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Each of these characters deals differently with the restraints of Puritanism, showing Hawthorne's own conflict with the religious past of his family. Dimmesdale tries to hide his sin, knowing the consequences for confessing. Ultimately, his guilt and repression eat away at him, leading to his death. In fact, Hawthorne seems to judge Dimmesdale harsher than Hester because Dimmesdale denies himself for the sake of religious piousness. Chillingworth seems to deny the regulations of Puritanism all together. He pursues his own personal revenge, going against the biblical principle that revenge is to be left to God. He also suffers the consequences for this rebellion, as his desire to revenge consumes him. Finally, there is Hester's response to the confines of Puritanism. Hester boldly bears the public shame that Puritanism called for, wearing the mark of her sin with a sort of pride. She maintains her individuality, refusing to succumb to the overbearing social regulations of the time. Hester seems to overcome Puritanism without completely rebelling against it, as Chillingworth did, and is therefore able to live out her life as a part of society without sacrificing herself for it.
I'll try to keep my answer brief.
The strict Puritan codes make Dimmesdale cold, fearful, and self-centered. He cares more about public exposure and guilt than he does about Hester and Pearl. His ignorance of Pearl in public situations shows how fear of punishment is stronger than love for his own flesh-and-blood daughter. He manages to break free of his Puritan heritage at the end of the book, but at the cost of his physical life. I think Hawthorne is saying that his physical frailty was a mirror of his spiritual malaise--his heart died long before he did physically, thanks to Puritan overstrictness.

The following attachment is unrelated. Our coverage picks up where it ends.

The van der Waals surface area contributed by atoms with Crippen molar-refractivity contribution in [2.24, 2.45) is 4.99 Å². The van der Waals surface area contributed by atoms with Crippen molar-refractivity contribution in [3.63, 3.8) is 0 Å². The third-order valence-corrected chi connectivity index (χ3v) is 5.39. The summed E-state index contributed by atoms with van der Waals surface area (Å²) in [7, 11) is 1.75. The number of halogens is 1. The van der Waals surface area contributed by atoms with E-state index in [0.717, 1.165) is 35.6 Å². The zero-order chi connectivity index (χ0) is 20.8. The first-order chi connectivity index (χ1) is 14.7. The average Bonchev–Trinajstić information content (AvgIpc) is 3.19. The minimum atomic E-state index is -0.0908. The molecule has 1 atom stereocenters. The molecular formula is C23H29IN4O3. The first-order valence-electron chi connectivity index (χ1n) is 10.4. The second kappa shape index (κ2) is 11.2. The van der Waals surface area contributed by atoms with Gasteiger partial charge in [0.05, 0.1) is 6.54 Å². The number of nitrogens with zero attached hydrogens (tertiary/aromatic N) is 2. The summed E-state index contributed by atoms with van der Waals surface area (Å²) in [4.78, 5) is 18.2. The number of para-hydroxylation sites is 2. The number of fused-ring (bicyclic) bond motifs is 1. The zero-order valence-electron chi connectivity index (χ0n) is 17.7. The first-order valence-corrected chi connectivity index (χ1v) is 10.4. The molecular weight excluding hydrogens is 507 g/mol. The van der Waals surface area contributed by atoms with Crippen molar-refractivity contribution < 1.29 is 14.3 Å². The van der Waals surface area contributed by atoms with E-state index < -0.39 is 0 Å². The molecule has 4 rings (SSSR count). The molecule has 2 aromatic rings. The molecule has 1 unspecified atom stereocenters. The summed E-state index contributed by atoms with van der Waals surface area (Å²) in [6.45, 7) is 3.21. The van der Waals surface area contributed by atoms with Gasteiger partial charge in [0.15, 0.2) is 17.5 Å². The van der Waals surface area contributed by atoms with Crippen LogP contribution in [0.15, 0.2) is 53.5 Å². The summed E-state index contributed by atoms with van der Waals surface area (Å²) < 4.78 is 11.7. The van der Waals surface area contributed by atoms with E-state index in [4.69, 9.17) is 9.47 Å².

Hester's wayward, passionate nature was made even more rebellious than it would have been if the Puritan social codes were not so strict. She--like many young women of her time--was betrothed to an old man twice her age (at least) with no hope of divorce and (as far as we know) with no say in the matter. Hawthorne makes it clear in the opening Prison House chapter that she and the other criminals might not have broken the Puritan laws had they not been so strict, stern, and judgmental.
Chillingworth is the most obvious example of the effect of Puritan social codes. He is obsessed with guilt, punishment, and revenge. He is the wronged husband and according to Puritan social codes deserves to be avenged. Hawthorne shows how his obsession with making Dimmesdale suffer in the name of "justice" and "punishment" ultimately destroys his own soul. Chillingworth's physical deformity--like Dimmesdale's physical frailty--is meant to symbolize the smallness and deformity of a sick soul.
In all three cases, Hawthorne displays that the Puritan social codes were too strict. He expresses the apparent belief that social codes need to be less strict, less punitive, and more progressive.
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